Cleric spell (prayer) books have a large advantage in this regard, because they tend to be copied from the same source and summon the same astral entities (who are considered divine servants of their god). For the standard spells of their faith a cleric can always negate the contract. The problem is that clerics have a much more limited ability to create new spells. Their spell knowledge is generally limited to those entities that are considered servants of their god.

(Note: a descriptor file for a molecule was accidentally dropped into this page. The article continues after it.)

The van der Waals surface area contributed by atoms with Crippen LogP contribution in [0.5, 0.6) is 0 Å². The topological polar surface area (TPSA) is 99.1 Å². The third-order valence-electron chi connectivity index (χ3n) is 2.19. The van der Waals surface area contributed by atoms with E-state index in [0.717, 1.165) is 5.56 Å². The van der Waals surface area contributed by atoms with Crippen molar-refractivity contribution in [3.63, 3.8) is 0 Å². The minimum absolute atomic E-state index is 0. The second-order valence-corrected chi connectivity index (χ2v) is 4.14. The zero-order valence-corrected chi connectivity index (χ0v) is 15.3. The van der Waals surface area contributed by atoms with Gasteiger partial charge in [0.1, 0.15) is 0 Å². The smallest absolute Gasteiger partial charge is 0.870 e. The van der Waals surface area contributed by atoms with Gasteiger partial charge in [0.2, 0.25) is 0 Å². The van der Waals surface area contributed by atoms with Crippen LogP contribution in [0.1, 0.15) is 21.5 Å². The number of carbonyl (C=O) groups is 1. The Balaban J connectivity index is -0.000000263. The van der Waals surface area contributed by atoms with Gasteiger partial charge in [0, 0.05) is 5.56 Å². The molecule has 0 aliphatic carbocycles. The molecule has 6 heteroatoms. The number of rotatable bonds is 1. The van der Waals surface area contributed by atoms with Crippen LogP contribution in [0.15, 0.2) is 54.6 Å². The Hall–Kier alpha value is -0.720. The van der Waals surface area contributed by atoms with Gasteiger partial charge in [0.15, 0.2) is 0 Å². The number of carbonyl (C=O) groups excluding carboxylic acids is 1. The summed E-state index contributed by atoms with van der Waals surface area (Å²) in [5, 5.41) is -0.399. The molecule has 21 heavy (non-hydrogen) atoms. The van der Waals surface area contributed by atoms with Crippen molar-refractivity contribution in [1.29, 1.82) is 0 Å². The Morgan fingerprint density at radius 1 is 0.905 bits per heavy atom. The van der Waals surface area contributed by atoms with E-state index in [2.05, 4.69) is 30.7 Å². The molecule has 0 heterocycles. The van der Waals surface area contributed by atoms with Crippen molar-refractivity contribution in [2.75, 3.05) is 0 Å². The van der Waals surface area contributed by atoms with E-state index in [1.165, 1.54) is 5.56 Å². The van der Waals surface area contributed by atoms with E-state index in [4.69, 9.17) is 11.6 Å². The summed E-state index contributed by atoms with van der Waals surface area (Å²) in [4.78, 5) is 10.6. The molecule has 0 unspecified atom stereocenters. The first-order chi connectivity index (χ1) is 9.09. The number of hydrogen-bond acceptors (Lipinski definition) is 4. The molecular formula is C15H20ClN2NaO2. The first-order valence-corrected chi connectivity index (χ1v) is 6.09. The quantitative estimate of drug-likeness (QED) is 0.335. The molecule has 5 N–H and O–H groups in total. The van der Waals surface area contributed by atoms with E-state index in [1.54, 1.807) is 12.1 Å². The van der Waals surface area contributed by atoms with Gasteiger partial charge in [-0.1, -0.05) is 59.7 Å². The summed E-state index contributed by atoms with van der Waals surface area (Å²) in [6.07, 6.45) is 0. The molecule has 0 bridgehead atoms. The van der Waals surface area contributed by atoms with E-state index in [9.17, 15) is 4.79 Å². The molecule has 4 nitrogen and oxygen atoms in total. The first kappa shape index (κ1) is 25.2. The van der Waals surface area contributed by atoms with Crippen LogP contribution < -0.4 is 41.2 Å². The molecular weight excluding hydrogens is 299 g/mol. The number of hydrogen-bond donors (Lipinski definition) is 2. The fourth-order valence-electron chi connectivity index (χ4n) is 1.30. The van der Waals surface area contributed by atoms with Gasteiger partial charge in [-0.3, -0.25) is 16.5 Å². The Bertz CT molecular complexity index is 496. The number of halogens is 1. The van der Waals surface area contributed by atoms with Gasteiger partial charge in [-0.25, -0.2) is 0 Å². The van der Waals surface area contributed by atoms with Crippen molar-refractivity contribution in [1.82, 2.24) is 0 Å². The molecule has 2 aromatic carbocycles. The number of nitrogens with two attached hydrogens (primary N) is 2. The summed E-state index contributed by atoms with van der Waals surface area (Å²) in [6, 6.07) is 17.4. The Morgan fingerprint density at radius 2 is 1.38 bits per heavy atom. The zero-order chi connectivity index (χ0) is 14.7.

Learning new spells is simple, and is essentially based on using the contact higher plane spell to find an entity on the appropriate plane and make a Contract with it using the Know% (taking a number of months equal to the level of the spell). Of course, the higher astral planes are not places for the human mind to roam freely without danger, as represented by the Insanity% column. Most research wizards are a few belfries shy of a bat.